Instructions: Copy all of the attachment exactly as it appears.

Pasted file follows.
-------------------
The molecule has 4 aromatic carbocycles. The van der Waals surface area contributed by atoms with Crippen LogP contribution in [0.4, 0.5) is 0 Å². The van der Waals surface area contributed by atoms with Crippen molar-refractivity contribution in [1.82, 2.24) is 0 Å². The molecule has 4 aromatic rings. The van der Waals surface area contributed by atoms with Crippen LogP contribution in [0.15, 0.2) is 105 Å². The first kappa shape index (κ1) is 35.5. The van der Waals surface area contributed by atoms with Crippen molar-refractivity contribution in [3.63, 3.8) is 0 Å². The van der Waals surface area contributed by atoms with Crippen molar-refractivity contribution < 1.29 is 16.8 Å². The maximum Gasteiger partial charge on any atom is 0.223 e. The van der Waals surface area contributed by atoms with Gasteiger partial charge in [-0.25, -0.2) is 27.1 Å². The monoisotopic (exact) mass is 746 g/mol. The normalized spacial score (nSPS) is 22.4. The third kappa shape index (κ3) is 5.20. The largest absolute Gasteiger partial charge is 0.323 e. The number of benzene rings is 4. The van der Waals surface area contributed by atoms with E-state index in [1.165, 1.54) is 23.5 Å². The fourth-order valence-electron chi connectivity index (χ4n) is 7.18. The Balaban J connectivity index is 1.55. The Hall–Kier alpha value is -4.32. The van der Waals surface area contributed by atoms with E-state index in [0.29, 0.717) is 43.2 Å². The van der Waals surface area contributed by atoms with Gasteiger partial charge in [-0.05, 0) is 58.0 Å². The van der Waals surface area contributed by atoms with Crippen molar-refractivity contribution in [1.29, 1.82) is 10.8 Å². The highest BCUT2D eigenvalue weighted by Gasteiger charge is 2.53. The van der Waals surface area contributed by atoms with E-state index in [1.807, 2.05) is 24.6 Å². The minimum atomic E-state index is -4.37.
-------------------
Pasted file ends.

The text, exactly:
The molecule has 4 aromatic carbocycles. The van der Waals surface area contributed by atoms with Crippen LogP contribution in [0.4, 0.5) is 0 Å². The van der Waals surface area contributed by atoms with Crippen molar-refractivity contribution in [1.82, 2.24) is 0 Å². The molecule has 4 aromatic rings. The van der Waals surface area contributed by atoms with Crippen LogP contribution in [0.15, 0.2) is 105 Å². The first kappa shape index (κ1) is 35.5. The van der Waals surface area contributed by atoms with Crippen molar-refractivity contribution in [3.63, 3.8) is 0 Å². The van der Waals surface area contributed by atoms with Crippen molar-refractivity contribution < 1.29 is 16.8 Å². The maximum Gasteiger partial charge on any atom is 0.223 e. The van der Waals surface area contributed by atoms with Gasteiger partial charge in [-0.25, -0.2) is 27.1 Å². The monoisotopic (exact) mass is 746 g/mol. The normalized spacial score (nSPS) is 22.4. The third kappa shape index (κ3) is 5.20. The largest absolute Gasteiger partial charge is 0.323 e. The number of benzene rings is 4. The van der Waals surface area contributed by atoms with E-state index in [1.165, 1.54) is 23.5 Å². The fourth-order valence-electron chi connectivity index (χ4n) is 7.18. The Balaban J connectivity index is 1.55. The Hall–Kier alpha value is -4.32. The van der Waals surface area contributed by atoms with E-state index in [0.29, 0.717) is 43.2 Å². The van der Waals surface area contributed by atoms with Gasteiger partial charge in [-0.05, 0) is 58.0 Å². The van der Waals surface area contributed by atoms with Crippen molar-refractivity contribution in [1.29, 1.82) is 10.8 Å². The highest BCUT2D eigenvalue weighted by Gasteiger charge is 2.53. The van der Waals surface area contributed by atoms with E-state index in [1.807, 2.05) is 24.6 Å². The minimum atomic E-state index is -4.37.